The SPSS 25.0 program was used for statistical analysis. Pearson’s Chi-squared test and the Fisher’s Exact and Fisher-Freeman-Halton tests were used with the Monte Carlo simulation technique to compare categorical variables to each other, and the column ratios were compared to each other as well and expressed according to the results for the Benjamini-Hochberg corrected p-value. While quantitative variables were expressed as mean (standard deviation), median (minimum/maximum), and median (percentile 25/percentile 75) in the tables, categorical variables were presented as n (%). Variables were analysed at a 95% confidence level, and a p-value of less than 0.05 was considered significant. The normality of continuous variables was examined With the Shapiro-Wilk test.


The mean age of the patients was 61.7±9.2; 91 (82.7%) of the patients were males, and 19 (17.2%) were females. The mean angiography interval after coronary bypass surgery was 47.7±24.04 months. In the preoperative demographics, the most common predisposing factors were hypertension in 78 patients (79.9%), diabetes mellitus (DM) in 53 patients (48.6%), hyperlipidemia in 55 patients (50%), and a history of smoking in 49 patients (44.5%) (Table I). Internal thoracic arteries (ITA) were used in 106 cases, and the saphenous vein was used in LAD bypasses in four cases. The median length of the patients’ stays in the intensive care unit was 26 (22-32) hours, and the median hospital stay was 7 (7-9) days (Table I). Low cardiac output syndrome developed after CPB in 12 cases. An intra-aortic balloon pump (IABP) was inserted in seven of these patients, and the other five patients were taken to the intensive care unit with high-dose inotropic support. Atrial fibrillation was observed to be the most common complication, with 19% in postoperative hospital follow-ups. Neurological deficit developed in two patients and renal failure that required haemodialysis occurred in five patients. Four patients underwent surgical exploration due to bleeding in the early postoperative period.

Table I: Preoperative and postoperative patient data.


Mean + SD or median

(percentile 25-percentile 75)


Age (year)



Male patients



Female patients



Preoperative LVEF

45 (35-50)


Poor EF


% 9.1




Diabetes mellitus (n=109)






Smoking history






Peripheral vascular disease



Renal failure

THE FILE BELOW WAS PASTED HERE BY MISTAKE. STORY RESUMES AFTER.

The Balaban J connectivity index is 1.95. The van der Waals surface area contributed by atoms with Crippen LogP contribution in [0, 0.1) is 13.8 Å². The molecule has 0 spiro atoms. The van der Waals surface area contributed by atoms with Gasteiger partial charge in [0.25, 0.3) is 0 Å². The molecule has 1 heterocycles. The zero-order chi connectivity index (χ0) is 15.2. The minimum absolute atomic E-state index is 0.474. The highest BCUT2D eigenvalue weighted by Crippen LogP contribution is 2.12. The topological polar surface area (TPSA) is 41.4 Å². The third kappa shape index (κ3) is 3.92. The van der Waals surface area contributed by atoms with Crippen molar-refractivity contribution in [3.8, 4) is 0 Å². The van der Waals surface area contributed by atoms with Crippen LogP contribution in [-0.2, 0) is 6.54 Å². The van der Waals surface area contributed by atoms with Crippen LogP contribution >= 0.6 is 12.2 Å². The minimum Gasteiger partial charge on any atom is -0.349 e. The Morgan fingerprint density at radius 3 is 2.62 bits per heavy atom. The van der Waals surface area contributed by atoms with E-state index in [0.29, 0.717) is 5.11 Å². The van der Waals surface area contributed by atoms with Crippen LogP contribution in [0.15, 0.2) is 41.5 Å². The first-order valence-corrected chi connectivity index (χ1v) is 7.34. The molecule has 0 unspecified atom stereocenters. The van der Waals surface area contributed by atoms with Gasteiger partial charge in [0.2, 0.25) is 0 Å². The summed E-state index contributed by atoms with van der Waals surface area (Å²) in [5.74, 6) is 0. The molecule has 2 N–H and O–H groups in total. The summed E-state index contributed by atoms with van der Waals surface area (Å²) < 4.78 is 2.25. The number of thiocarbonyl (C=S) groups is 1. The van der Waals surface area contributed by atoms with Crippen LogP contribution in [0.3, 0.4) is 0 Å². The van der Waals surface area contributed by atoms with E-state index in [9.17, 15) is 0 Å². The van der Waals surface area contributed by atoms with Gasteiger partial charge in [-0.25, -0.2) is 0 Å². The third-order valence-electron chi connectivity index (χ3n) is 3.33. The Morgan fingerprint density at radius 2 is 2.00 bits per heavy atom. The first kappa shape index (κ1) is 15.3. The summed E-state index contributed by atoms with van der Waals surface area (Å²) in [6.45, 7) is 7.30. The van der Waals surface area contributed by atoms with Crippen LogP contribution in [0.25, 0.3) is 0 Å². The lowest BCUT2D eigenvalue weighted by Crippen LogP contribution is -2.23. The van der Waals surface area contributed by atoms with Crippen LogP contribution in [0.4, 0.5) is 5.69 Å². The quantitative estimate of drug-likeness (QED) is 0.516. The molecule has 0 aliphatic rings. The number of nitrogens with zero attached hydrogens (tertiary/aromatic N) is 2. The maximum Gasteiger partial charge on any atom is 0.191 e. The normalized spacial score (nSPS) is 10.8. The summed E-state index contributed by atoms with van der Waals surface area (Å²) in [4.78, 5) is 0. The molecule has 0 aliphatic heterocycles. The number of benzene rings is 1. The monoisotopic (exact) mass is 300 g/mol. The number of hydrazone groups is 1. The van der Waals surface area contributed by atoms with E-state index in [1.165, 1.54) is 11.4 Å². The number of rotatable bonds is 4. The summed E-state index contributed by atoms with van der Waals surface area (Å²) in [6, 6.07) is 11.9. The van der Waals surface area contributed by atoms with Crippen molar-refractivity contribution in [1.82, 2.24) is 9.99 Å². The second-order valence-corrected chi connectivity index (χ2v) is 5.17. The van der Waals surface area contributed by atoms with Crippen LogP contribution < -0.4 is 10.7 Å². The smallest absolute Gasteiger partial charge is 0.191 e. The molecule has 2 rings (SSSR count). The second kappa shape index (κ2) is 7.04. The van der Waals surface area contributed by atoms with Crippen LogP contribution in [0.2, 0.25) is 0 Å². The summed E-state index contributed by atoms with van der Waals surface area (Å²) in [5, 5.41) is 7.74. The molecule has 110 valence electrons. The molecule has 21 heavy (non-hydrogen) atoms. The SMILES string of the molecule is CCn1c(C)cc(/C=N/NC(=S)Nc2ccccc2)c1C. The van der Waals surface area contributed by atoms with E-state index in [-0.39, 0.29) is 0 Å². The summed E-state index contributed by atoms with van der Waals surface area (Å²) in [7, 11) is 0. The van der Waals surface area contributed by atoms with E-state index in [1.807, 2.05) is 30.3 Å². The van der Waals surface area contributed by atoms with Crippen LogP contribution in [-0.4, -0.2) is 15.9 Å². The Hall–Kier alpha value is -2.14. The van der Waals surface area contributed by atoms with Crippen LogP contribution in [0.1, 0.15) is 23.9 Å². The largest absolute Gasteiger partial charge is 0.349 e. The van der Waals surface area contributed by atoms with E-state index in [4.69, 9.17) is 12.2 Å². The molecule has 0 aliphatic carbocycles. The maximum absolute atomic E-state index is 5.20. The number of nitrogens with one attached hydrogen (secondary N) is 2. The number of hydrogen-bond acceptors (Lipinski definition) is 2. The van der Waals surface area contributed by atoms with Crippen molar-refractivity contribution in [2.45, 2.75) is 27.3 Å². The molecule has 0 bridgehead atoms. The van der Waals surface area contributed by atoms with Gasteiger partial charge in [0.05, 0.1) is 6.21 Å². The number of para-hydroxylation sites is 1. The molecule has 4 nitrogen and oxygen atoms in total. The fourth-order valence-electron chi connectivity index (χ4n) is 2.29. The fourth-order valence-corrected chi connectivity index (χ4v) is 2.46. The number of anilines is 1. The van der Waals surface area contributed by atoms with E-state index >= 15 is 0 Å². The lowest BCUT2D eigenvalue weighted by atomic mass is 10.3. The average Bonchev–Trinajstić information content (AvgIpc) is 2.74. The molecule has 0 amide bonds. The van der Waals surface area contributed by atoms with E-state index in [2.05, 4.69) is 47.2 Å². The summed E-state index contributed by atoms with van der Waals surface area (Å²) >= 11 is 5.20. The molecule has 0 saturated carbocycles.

Surgery-angiography interval (months)



Totaly endartectomy



Endarterectomy site

      Left anterior descending artery



      Circumflex artery



      Diagonal artery



      Right coronary artery



Use of İTA



CPB time

75 (68-85)


X-clamp time

45 (40-55)


Entubation time

7 (6-9)


Low cardiac output syndrome



Use of İABP



Intensive care unit stay time

26 (22-32)


Reexploration for bleeding



Respiratuvar failing



Postoperative atrial fibrilation



Postoperative temporaray hemodialysis



Postoperative stroke



Postoperative ejection fraction

45 (40-55)


Hospital stay time

7 (7-9)


LVEF: Left ventricular ejection fraction; COPB: Chronic obstructive pulmonary disease; CPB: Cardiopulmonary bypass; X-clamp: Cross clamp; ITA: Internal thoracic artery; IABP: Intra-aortic balloon pump.

The patency ratios of the vessels with and without CE were compared with the angiographic controls. While the average patency rate was 73.4% (94 patent vs. 34 occluded) in vessels with CE, the patency rate in vessels without CE was 63.7% (199 patent vs. 113 occluded). After CE, the best patency rate was found in the LAD, with 91.3% (21 patent vs. 2 occluded), while the lowest patency rate was found in the D, with 55.5% (5 patent vs. 4 occluded). The patency rates were 85.7% (18 patent/3 occluded) in the CX and 66.6% (50 patent vs. 25 occluded) in the RCA. The rates were similar in patients who underwent conventional bypass without CE, with the highest patency rate being 87.4% (76 patent vs. 11 occluded) in the LAD and the lowest patency rate being 42.6% (43 patent vs. 58 occluded) in the D (Table II). In the comparisons of the vessels with and without CE, the patency rate was 66.6% in patients with CE on the RCA and 45.7% in the patients without CE, and the difference was statistically significant (p<0.037).

  Table II: Postoperative angiographic results of grafts.


Bypass with coronary endarterectomy

Bypass without coronary endarterectomy





Patency rate




Patency rate










0.999 ᶠ










0.268 ᶜ










0.500 ᶠ










0.037 ᶜ










0.059 ᶜ

LAD: Left anterior descending artery; RCA: Right coronary artery; D: Diagonal artery; CX: circumflex artery. ᶜ Pearson chi-square (monte carlo), ᶠ Fisher's Exact test (monte carlo).


The presence of multiple comorbid factors such as hypertension, hyperlipidaemia, diabetes, smoking, and previous angioplasty in patients undergoing coronary bypass surgeries has resulted in more complicated coronary anatomies during surgery in recent years.1,5 In these patients, it is sometimes impossible to find a disease-free segment to anastomose because of the severely calcified and completely occluded coronary artery anatomies.2 Simple anastomosis on the calcific plaque during bypass surgeries may cause both poor quality of anastomosis and risk of distal embolisation due to plaque ruptures.6 Again, in these patients bypasses without CE are ineffective due to the closure of the lateral branches, which can cause postoperative residual angina.6,7 All these factors often result in the need to perform CE during bypasses in these patient groups.